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REACH - Registration, Evaluation, Authorisation and Restriction of Chemicals

22 September 2009
by inadim -- last modified 24 September 2009

REACH is the Regulation on Registration, Evaluation, Authorisation and Restriction of Chemicals. It entered into force on 1st June 2007. It streamlines and improves the former legislative framework on chemicals of the European Union.


The main aims of REACH are to ensure a high level of protection of human health and the environment from the risks that can be posed by chemicals, the promotion of alternative test methods, the free circulation of substances on the internal market and enhancing competitiveness and innovation.

REACH makes industry responsible for assessing and managing the risks posed by chemicals and providing appropriate safety information to their users. In parallel, the European Union can take additional measures on highly dangerous substances, where there is a need for complementing action at EU level.

REACH legislation, nanomaterials, guidance, archives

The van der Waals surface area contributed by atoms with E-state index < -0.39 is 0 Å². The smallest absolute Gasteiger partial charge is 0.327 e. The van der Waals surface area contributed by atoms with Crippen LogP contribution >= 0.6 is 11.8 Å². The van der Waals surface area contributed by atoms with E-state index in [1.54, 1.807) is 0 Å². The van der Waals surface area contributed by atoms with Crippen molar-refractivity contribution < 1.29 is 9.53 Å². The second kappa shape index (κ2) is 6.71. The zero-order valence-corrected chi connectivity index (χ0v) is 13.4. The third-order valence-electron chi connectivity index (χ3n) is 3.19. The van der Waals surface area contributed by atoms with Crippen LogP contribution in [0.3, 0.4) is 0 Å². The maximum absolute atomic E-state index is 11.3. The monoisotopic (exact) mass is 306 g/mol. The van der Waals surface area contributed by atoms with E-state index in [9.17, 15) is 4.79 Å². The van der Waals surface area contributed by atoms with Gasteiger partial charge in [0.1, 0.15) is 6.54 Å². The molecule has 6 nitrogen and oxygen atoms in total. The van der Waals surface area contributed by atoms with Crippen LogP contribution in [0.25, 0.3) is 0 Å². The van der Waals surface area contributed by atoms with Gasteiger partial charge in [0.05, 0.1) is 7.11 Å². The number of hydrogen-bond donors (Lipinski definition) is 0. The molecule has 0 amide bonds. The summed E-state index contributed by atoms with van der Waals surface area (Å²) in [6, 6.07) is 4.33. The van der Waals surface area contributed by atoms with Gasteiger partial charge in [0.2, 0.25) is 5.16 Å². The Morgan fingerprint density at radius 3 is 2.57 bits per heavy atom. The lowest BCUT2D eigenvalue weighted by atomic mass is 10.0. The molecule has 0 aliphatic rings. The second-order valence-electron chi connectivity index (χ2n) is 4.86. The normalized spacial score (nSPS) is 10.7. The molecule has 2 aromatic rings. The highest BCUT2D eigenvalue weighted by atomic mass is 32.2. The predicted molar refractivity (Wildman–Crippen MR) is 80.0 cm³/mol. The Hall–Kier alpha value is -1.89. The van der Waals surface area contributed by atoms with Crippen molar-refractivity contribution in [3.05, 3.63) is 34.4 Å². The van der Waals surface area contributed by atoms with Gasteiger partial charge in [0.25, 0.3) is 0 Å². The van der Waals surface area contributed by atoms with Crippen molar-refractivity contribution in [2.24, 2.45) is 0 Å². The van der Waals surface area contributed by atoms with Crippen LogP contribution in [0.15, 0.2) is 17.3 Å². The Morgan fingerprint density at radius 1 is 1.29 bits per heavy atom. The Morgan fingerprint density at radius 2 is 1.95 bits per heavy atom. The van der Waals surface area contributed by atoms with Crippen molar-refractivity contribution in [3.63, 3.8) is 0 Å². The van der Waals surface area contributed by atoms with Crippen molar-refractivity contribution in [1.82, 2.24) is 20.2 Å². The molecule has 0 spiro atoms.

Limitations Directive for Dangerous Substances and Preparations

Some substances and preparations are not considered dangerous and circulate freely on the European market without any particular rules. Others are classified as dangerous and can circulate freely only when packaged and labelled in accordance with Directive 67/548/EEC (for dangerous substances) or Directive 1999/45/EC (for dangerous preparations). In a relatively small number of cases the rules for classification, packaging and labelling are insufficient to reduce risks and must be supplemented by rules to restrict marketing and use under the Limitations Directive, i.e. Directive 76/769/EEC on the approximation of the laws, regulations and administrative provisions of the Member States relating to restrictions on the marketing and use of certain dangerous substances and preparations.

Substances falling under the Limitations Directive are listed in the Annex I to that Directive which also specifies the restrictions on marketing and use applying in each particular case.

Where a substance is not already listed in Annex I, the name of the substance and the desired limitations on marketing and use are added using proposals to the Council and the Parliament to amend the Directive. Where a substance is listed and the requirement is to change the limitations already in place, this is done by a Commission Directive adapting the existing limitations to technical progress.

Source: European Commission